Workers’ compensation insurance is a program that protects people from losing their income or struggling with medical bills because of a medical condition they experience due to their job. People can seek benefits for work-acquired illnesses, as well as for injuries that result from an incident at work.
Some people may have medical conditions that get worse over time because of the job that they do.
Carpal tunnel, back injuries and joint issues could all worsen over the course of years as you perform repetitive, physical tasks for your employer.
Even if you had a pre-existing condition, such as an injury to your back or mild carpal tunnel in your hands, the job that you do could make your injury worse. If that happens, are you allowed to seek workers’ compensation in Iowa?
You have to show how the job affected your condition
The law in Iowa is clear that any medical condition that results from your work potentially qualifies you for medical benefits and disability benefits if you need time off of work through workers’ compensation.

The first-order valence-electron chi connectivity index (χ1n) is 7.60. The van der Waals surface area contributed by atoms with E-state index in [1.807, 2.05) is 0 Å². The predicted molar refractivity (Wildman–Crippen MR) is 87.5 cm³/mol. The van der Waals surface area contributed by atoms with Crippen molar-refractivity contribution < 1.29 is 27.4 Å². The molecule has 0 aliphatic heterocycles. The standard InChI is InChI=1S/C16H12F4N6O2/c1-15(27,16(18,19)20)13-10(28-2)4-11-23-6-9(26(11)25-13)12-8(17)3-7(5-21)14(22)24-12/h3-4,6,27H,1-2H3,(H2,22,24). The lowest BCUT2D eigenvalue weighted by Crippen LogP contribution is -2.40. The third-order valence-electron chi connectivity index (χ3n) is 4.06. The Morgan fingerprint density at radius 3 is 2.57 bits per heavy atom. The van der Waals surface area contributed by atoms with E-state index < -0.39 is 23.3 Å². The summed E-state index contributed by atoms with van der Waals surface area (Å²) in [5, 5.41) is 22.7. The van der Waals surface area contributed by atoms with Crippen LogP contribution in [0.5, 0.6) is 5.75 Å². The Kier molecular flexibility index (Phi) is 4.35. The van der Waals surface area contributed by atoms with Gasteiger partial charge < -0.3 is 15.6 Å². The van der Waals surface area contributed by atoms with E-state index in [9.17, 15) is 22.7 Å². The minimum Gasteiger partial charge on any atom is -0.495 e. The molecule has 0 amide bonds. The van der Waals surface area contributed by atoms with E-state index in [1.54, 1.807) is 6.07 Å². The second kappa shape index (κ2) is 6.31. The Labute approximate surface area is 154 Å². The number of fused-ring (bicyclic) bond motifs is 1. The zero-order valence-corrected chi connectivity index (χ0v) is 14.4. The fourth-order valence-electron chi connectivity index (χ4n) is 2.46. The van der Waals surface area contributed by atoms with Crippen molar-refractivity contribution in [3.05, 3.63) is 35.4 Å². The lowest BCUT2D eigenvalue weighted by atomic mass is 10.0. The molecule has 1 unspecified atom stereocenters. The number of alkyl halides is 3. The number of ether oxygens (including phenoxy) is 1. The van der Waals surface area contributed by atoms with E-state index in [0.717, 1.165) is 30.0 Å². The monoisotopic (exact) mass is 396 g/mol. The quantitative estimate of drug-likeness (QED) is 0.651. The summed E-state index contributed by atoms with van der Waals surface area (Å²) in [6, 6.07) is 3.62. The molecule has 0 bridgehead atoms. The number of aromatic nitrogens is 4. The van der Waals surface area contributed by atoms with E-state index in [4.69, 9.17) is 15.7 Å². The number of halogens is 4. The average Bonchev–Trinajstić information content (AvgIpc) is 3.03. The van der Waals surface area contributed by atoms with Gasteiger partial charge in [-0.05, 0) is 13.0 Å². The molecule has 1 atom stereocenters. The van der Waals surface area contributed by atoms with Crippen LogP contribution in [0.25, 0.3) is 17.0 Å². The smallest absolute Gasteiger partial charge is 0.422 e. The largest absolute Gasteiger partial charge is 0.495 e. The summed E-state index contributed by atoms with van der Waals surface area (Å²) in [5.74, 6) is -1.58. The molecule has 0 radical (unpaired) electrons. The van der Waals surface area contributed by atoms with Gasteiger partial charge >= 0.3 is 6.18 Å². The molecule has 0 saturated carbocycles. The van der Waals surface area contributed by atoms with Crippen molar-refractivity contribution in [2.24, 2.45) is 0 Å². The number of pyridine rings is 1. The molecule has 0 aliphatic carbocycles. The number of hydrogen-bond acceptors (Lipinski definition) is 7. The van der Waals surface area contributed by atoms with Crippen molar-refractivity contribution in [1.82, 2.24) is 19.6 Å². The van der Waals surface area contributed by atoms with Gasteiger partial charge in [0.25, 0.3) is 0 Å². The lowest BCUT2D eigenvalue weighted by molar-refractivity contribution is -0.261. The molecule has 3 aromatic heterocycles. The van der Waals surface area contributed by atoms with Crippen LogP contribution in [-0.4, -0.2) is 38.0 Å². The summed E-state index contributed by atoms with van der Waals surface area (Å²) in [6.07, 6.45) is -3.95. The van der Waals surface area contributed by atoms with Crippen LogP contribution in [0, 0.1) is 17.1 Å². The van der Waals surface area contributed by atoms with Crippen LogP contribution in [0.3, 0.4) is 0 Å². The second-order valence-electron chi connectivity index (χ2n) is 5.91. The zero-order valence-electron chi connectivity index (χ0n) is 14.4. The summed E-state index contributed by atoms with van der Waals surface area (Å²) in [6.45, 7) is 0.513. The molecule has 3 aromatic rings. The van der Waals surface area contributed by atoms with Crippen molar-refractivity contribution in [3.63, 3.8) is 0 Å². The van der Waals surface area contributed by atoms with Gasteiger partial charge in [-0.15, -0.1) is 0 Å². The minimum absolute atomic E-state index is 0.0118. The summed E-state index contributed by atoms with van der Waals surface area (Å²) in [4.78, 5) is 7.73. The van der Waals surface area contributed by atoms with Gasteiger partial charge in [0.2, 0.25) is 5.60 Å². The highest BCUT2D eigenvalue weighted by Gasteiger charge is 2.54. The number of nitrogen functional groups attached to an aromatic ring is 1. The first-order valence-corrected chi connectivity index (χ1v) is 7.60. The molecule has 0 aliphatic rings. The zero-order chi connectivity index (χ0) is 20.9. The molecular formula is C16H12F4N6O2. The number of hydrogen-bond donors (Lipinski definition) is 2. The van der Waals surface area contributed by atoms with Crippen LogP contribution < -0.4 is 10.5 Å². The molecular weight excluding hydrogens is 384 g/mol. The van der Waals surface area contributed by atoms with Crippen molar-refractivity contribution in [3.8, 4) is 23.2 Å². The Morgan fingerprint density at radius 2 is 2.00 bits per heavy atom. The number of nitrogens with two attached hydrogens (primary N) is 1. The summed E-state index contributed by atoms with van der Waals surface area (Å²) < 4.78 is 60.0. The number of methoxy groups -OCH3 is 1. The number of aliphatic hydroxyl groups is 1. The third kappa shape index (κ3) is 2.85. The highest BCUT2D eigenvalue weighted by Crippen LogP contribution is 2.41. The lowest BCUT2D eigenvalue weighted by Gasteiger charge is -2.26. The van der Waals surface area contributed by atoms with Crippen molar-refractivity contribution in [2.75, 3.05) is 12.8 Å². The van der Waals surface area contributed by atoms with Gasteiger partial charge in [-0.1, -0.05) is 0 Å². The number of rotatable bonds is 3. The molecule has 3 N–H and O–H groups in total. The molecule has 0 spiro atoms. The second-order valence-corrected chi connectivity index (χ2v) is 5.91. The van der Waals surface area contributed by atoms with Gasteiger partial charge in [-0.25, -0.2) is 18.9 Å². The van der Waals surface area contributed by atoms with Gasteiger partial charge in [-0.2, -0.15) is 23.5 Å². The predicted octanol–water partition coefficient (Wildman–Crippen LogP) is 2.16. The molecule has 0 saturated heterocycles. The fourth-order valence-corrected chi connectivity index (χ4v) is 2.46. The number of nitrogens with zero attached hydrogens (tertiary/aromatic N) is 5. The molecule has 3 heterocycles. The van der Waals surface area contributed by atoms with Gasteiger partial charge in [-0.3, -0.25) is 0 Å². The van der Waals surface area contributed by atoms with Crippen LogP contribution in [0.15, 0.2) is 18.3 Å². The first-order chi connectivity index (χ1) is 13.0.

In fact, even those who already had an injury to a specific part of the body that experience a worsening of their symptoms or pain because of their job can receive workers’ compensation benefits for their treatments and if they have to miss work while recovering.
In order to get workers’ compensation benefits when you have a pre-existing condition, you will need to show how your job exacerbated the condition and made it worse.
Those with complicated scenarios may benefit from professional help
Even straightforward workplace injuries sometimes leave people struggling to connect with workers’ compensation benefits. If you have a pre-existing medical condition or other complicating factors that might influence your claim for benefits, getting help with your application and with the appeal of an initial denial can improve your chances of success.
A lawyer will not only be familiar with your rights and how to comply with the law and program rules for workers’ compensation but will also be able to manage the stressful process of applying for benefits or appealing a denial so that you can focus on getting better and back to work.